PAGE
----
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Pancreatitis - children

Pancreatitis in children, as in adults, occurs when the pancreas becomes swollen and inflamed.


The pancreas is an organ behind the stomach.

It produces chemicals called enzymes, which are needed to digest food. Most of the time, the enzymes are only active after they reach the small intestine.

When these enzymes become active inside the pancreas, they digest the tissue of the pancreas. This causes swelling, bleeding and damage to the organ and its blood vessels. This condition is called pancreatitis.

Common causes of pancreatitis in children include:

  • Trauma to the belly, such as from a bicycle handlebar injury
  • Blocked bile duct
  • Side effects of medicine, such as anti-seizure medicines, chemotherapy, or some antibiotics
  • Viral infections, including mumps and coxsackie B
  • High blood levels of a fat in the blood, called triglycerides

Other causes include:

Sometimes, the cause is unknown.


The main symptom of pancreatitis in children is severe pain in the upper abdomen. Sometimes the pain may spread to the back, lower abdomen, and front part of the chest. The pain may increase after meals.

Other symptoms may include:

  • Cough
  • Nausea and vomiting
  • Swelling in the abdomen
  • Fever
  • Yellowing of the skin, called jaundice
  • Loss of appetite
  • Increased pulse

Exams and Tests

Your child's health care provider will do a physical exam, which may show:

  • Abdominal tenderness or lump (mass)
  • Fever
  • Low blood pressure
  • Fast heart rate
  • Fast breathing rate

The provider will perform lab tests to check the release of pancreatic enzymes. These include tests to check the:

Other blood tests include:

Imaging tests that can show inflammation of the pancreas include:


Treatment may require a stay in the hospital. It may involve:

  • Pain medicines
  • Stopping food or fluids by mouth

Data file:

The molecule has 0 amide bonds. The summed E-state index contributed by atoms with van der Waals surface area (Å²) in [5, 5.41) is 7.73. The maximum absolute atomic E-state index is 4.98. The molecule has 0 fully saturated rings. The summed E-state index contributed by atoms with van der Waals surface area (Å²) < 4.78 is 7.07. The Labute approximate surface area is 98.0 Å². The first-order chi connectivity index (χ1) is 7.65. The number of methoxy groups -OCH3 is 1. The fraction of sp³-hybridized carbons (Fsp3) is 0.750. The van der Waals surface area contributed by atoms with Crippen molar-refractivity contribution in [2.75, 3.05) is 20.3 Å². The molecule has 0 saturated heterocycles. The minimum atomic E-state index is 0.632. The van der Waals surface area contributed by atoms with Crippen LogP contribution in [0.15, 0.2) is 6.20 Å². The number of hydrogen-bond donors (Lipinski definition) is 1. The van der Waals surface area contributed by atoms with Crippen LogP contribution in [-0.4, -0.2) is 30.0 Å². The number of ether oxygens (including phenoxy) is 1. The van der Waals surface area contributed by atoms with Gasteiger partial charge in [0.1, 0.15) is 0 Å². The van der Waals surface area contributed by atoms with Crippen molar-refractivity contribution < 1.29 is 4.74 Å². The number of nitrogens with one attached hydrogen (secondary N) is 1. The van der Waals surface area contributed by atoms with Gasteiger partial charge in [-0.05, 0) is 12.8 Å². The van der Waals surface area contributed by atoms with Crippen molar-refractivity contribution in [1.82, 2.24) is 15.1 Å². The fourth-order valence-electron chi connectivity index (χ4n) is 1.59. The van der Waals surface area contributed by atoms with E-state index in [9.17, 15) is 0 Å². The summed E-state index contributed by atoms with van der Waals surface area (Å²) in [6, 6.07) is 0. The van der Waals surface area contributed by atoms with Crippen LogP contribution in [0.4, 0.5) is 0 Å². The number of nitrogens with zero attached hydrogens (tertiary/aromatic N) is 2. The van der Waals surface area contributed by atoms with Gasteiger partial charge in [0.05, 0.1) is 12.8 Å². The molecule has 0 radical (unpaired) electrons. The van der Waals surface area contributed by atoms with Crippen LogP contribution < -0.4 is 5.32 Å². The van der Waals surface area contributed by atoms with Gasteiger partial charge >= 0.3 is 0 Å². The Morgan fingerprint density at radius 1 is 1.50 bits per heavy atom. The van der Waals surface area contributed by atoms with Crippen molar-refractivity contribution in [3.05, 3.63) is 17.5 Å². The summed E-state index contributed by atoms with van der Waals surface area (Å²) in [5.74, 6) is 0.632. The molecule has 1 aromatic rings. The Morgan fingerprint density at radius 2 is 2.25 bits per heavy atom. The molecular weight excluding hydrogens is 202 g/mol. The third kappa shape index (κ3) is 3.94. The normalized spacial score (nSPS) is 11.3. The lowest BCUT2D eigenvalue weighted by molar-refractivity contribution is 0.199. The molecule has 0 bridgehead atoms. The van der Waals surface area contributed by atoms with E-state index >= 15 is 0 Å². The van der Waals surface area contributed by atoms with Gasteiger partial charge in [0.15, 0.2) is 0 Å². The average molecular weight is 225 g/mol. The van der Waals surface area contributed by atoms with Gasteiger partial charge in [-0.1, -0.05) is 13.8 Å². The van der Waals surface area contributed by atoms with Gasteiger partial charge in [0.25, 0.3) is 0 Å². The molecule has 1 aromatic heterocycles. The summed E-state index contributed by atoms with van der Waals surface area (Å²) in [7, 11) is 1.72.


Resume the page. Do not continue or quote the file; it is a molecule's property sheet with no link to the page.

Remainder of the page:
• Fluids given through a vein (IV)
  • Anti-nausea medicines for nausea and vomiting
  • Low-fat diet

The provider may insert a tube through the child's nose or mouth to remove contents of the stomach. The tube will be left in for one or more days. This may be done if vomiting and severe pain don't improve. The child also may be given food through a vein (IV) or a feeding tube.

The child can be given solid food once they stop vomiting. Most children are able to take solid food within 1 or 2 days after an attack of acute pancreatitis.

In some cases, therapy is needed to:

  • Drain fluid that has collected in or around the pancreas
  • Remove gallstones
  • Relieve blockages of the pancreatic duct

Outlook (Prognosis)

Most cases go away in a week. Children usually recover completely.

Chronic pancreatitis is rarely seen in children. When it occurs, it is most often due to genetic defects or birth defects of the pancreas or biliary ducts.

Possible Complications

Severe irritation of the pancreas, and pancreatitis due to blunt trauma, such as from a bike handle bar, can cause complications. These may include:

  • Collection of fluid around the pancreas
  • Buildup of fluid in the abdomen (ascites)

When to Contact a Medical Professional

Call the provider if your child shows symptoms of pancreatitis. Also call if your child has these symptoms:

  • Intense, constant abdominal pain
  • Develops other symptoms of acute pancreatitis
  • Severe upper abdominal pain and vomiting


Most of the time, there is no way to prevent pancreatitis.


Kliegman RM, St. Geme JW, Blum NJ, Shah SS, Tasker RC, Wilson KM. Pancreatitis. In: Kliegman RM, St. Geme JW, Blum NJ, Shah SS, Tasker RC, Wilson KM, eds. Nelson Textbook of Pediatrics. 21st ed. Philadelphia, PA: Elsevier; 2020:chap 378.

Schaffzin JK. Acute pancreatitis. In: Long SS, ed. Principles and Practice of Pediatric Infectious Diseases. 6th ed. Philadelphia, PA: Elsevier; 2023:chap 62.

Vitale DS, Abu-El-Haija M. Pancreatitis. In: Wyllie R, Hyams JS, Kay M, eds. Pediatric Gastrointestinal and Liver Disease. 6th ed. Philadelphia, PA: Elsevier; 2021:chap 82.

Review Date 5/6/2022

Updated by: Michael M. Phillips, MD, Emeritus Professor of Medicine, The George Washington University School of Medicine, Washington, DC. Also reviewed by David C. Dugdale, MD, Medical Director, Brenda Conaway, Editorial Director, and the A.D.A.M. Editorial team.

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